6. If you must rearrange my room for any reason (throwing up, coughing, etc), I reserve the right to question every towel, trashcan, and box of tissues you place.  I reserve the right to ask you to rearrange them and will throw them out of my room if I'm not pleased with their feng shui. 

7.  My diet will consist of clementines and fruit snacks.  Although I may ask for a waffle or sandwich, ultimately my diet will only be clementines and fruit snacks.

8.  All of the typical daily occurences will now be a WWE fight.  This includes going to the bathroom, getting dressed, brushing my hair, and wearing seasonally appropriate clothing.  Mittens and hats are for losers.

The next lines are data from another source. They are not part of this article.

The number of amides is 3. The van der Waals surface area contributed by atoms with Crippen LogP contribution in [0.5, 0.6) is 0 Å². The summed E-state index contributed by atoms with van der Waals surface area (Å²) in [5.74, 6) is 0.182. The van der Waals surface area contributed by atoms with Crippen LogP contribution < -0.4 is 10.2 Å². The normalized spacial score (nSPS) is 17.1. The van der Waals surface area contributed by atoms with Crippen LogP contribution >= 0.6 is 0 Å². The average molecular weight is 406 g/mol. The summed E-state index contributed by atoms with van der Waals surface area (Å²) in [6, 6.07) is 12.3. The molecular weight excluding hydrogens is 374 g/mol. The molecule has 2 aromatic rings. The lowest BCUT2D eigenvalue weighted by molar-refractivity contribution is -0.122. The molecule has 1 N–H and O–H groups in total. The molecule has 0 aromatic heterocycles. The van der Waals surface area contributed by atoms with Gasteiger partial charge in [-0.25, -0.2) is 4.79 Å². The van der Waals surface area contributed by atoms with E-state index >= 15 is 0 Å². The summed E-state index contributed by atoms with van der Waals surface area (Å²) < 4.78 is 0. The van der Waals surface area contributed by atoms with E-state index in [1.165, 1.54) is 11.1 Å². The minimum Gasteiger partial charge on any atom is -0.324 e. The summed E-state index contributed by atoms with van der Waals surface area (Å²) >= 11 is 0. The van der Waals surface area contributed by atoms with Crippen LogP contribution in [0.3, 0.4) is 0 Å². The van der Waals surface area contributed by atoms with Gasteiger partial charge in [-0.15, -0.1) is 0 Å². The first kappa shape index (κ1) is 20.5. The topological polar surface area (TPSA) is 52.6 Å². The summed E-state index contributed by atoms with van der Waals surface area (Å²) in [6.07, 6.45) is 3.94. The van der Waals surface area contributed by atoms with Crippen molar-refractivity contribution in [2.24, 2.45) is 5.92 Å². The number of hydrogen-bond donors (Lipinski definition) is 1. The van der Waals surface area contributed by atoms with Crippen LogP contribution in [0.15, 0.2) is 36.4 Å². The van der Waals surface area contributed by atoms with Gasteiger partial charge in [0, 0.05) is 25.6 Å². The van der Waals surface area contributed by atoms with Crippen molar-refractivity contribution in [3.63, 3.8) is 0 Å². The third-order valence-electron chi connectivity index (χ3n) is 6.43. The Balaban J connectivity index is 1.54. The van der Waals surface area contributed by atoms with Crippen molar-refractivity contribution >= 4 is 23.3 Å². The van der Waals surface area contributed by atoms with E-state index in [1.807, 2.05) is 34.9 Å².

9.  Medicine must taste good.  If it doesn't, I will lock my jaw and hide behind the couch.  What "tastes good" to me might change by the hour and what you give me in the morning might not meet my standards in the evening.  Red and sweet is typically okay.  If it is white you are out of luck.

10.  I reserve the right to add, subtract, or retract anything within this contract.  My three (and a half) year old brain doesn't need to be logical to you, it is completely logical to me.


Here's to hoping that she wakes up her healthy sweet and happy self tomorrow.  My nerves are frayed and we are both sick and tired of her living in time out chair and/or hiding from me because I am trying to torture her with a thermometer or water or medicine.

Hi, I'm Jill!

Hi, I'm Jill!
Extrovert. Mom of two. Wife of a cute Naval Aviator. Lover of wine. When I'm not chasing my two kids around town you will find me writing, taking too many photos, and researching the ten future areas the Navy could potentially (but probably won't) PCS us. We are fish out of water, landlocked at 7,000 feet. For now.